- Burkina Faso
- Cape Verde
- Central African Republic
- D.R. Congo
- Equatorial Guinea
- Guinea Bissau
- Ivory Coast
- São Tomé and Príncipe
- Sierra Leone
- South Africa
- South Sudan
Tuesday, February 24, 2015
Rwanda -the Social Inequality Persists
Whilst the Economist in 2011 ranked Rwanda 10th on the world’s fastest growing economies list in the world, the African Development Bank (AfDB) ranked Rwanda 3rd smallest middle class economy among 44 African countries surveyed.
The AfDB reported that only 2.6% of the Rwandan population is categorised as stable middle class with the capacity to spend between US$4 – US$20 per day. Considering its high record of economic growth over the last two decades, one would have expected that Rwanda has developed a burgeoning middle class. This has not been the case. Indeed only 82% of the country’s population continues to live on less than US$ 2 per day. Moreover, the seemingly poverty reduction achieved in Rwanda is based on the country’s poverty line not on the international poverty threshold of US$1.25 per day. Had the former been used to measure poverty level in Rwanda, 63% of the country’s population would still be counted as living well below the poverty line in contrast to the official and widely reported figure of poverty level of 44.9%.
Not only is the average household income very low, but it is also unequally distributed in Rwanda. A recent joint report by The United Nations Economic Commission for Africa (UNECA) and African Union (AU), revealed that inequality undermines effort to reduce poverty in Africa. The poorest 20% of the population often accounts for less than 10% of total income while the richest 10% controls from quarter to half of it or more in Africa.
The report mentions Rwanda among the few African countries where the richest 10% earn more than 40% of total income and the poorest 10% earn between 3 and 5%.
Rwanda’s Gini index1 level is 0.49 and remains the highest among the East African Community2 (EAC) member states.
The Human Development level of Rwanda is affected by low and unequal distributed income household in the country. This is because the level of household income determines the living standard of that household. A 2014 UNDP report shows that although Rwanda’s overall human development index (HDI) is increasing, the country loses 33.2% of its HDI due to inequality in life expectancy, education and income.
Unequal distribution of land among households across the country is a significant cause of the low and unequal average household income in Rwanda. The majority of Rwandans who live in rural areas earn their income through selling their harvest from their cultivated land or through working as labourers on the land. However, there is an increasing inequality in land distribution in Rwanda according to a study in 2011 which found that more than a quarter of agricultural households cultivated less than 0.2 hectare in 2006. This happened despite the existence of land holdings of hundreds or even thousands of hectares in Rwanda. Interestingly, most of these lands are held by government and military representatives, other members of the urban elite and foreign investors. Land is increasingly becoming a precious asset in Rwanda. Persistent scarcity and unequal distribution of land make it a contentious asset in the country.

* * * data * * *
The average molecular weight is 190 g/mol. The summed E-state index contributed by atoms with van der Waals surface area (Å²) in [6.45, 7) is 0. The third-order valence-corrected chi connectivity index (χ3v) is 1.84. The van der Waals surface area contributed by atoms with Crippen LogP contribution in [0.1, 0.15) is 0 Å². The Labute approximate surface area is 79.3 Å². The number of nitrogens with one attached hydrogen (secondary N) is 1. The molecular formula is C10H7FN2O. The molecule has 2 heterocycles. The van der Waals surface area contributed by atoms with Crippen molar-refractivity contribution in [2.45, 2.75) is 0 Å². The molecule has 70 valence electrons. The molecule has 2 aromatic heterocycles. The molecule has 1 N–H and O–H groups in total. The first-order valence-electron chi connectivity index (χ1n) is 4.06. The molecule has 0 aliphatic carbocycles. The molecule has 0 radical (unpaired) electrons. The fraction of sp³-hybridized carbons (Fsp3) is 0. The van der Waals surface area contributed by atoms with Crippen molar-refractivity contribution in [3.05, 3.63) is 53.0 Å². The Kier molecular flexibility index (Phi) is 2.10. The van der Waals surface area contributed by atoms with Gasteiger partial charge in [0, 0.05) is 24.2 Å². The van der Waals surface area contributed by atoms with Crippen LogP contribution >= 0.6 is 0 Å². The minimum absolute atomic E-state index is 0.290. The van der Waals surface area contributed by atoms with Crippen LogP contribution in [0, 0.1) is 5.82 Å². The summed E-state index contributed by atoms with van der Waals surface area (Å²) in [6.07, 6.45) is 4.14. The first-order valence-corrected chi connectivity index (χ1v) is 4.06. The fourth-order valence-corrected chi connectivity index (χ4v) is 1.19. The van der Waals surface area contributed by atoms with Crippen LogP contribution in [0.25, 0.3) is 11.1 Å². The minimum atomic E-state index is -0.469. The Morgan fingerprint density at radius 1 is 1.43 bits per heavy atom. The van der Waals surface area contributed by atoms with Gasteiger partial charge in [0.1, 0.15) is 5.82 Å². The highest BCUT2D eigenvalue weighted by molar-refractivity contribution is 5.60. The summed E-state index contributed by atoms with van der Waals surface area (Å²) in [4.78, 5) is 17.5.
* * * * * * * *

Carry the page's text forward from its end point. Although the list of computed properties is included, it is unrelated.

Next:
The increasing inequality of land distribution is intertwined with land rights inequality among households across the country. A study of land rights inequalities in Rwanda of 2011 revealed that households headed by women (35 % of all households in Rwanda are headed by women) or young persons, households who have been displaced due to conflict or people who resettled in village settlements referred to as “imidugudu” have weaker land rights. Therefore, it is not surprising that stakeholders with more influence and resources exploit inequalities in land rights and acquire lands from the vulnerable and the poor. Such land transfers from the majority that are vulnerable and poor towards the few that are rich works to the detriment of Rwanda’s economic and human development. This is so because it expands income inequalities within the country.
Young people who have not access to quality education and gained relevant qualifications will be left behind and they are the majority. With noted low and unequal household income, only few can afford private schooling in Rwanda or abroad which offer better quality education than the public schools available in the country. A global report by UNESCO published in 2012 reads in reference to Rwanda that “ it is not clear that ICT and other services, which tend not to create as many jobs as other types of industry, can help children of poor parents escape from poverty…”